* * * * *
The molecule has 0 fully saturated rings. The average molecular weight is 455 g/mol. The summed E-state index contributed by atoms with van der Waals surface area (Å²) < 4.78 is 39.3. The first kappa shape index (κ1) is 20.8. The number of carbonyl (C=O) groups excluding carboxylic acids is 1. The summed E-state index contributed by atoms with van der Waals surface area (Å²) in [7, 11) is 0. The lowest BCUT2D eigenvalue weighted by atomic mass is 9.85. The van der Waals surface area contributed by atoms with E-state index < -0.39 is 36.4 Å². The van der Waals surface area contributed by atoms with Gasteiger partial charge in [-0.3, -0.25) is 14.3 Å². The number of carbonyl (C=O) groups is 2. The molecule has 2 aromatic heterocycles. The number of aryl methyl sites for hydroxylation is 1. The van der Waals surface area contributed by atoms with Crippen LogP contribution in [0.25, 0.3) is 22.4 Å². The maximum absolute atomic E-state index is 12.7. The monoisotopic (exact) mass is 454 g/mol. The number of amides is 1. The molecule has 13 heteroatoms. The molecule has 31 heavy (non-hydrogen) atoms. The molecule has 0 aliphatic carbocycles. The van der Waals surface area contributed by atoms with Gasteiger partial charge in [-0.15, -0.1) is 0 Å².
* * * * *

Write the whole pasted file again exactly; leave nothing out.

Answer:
The molecule has 0 fully saturated rings. The average molecular weight is 455 g/mol. The summed E-state index contributed by atoms with van der Waals surface area (Å²) < 4.78 is 39.3. The first kappa shape index (κ1) is 20.8. The number of carbonyl (C=O) groups excluding carboxylic acids is 1. The summed E-state index contributed by atoms with van der Waals surface area (Å²) in [7, 11) is 0. The lowest BCUT2D eigenvalue weighted by atomic mass is 9.85. The van der Waals surface area contributed by atoms with E-state index < -0.39 is 36.4 Å². The van der Waals surface area contributed by atoms with Gasteiger partial charge in [-0.3, -0.25) is 14.3 Å². The number of carbonyl (C=O) groups is 2. The molecule has 2 aromatic heterocycles. The number of aryl methyl sites for hydroxylation is 1. The van der Waals surface area contributed by atoms with Crippen LogP contribution in [0.25, 0.3) is 22.4 Å². The maximum absolute atomic E-state index is 12.7. The monoisotopic (exact) mass is 454 g/mol. The number of amides is 1. The molecule has 13 heteroatoms. The molecule has 31 heavy (non-hydrogen) atoms. The molecule has 0 aliphatic carbocycles. The van der Waals surface area contributed by atoms with Gasteiger partial charge in [-0.15, -0.1) is 0 Å².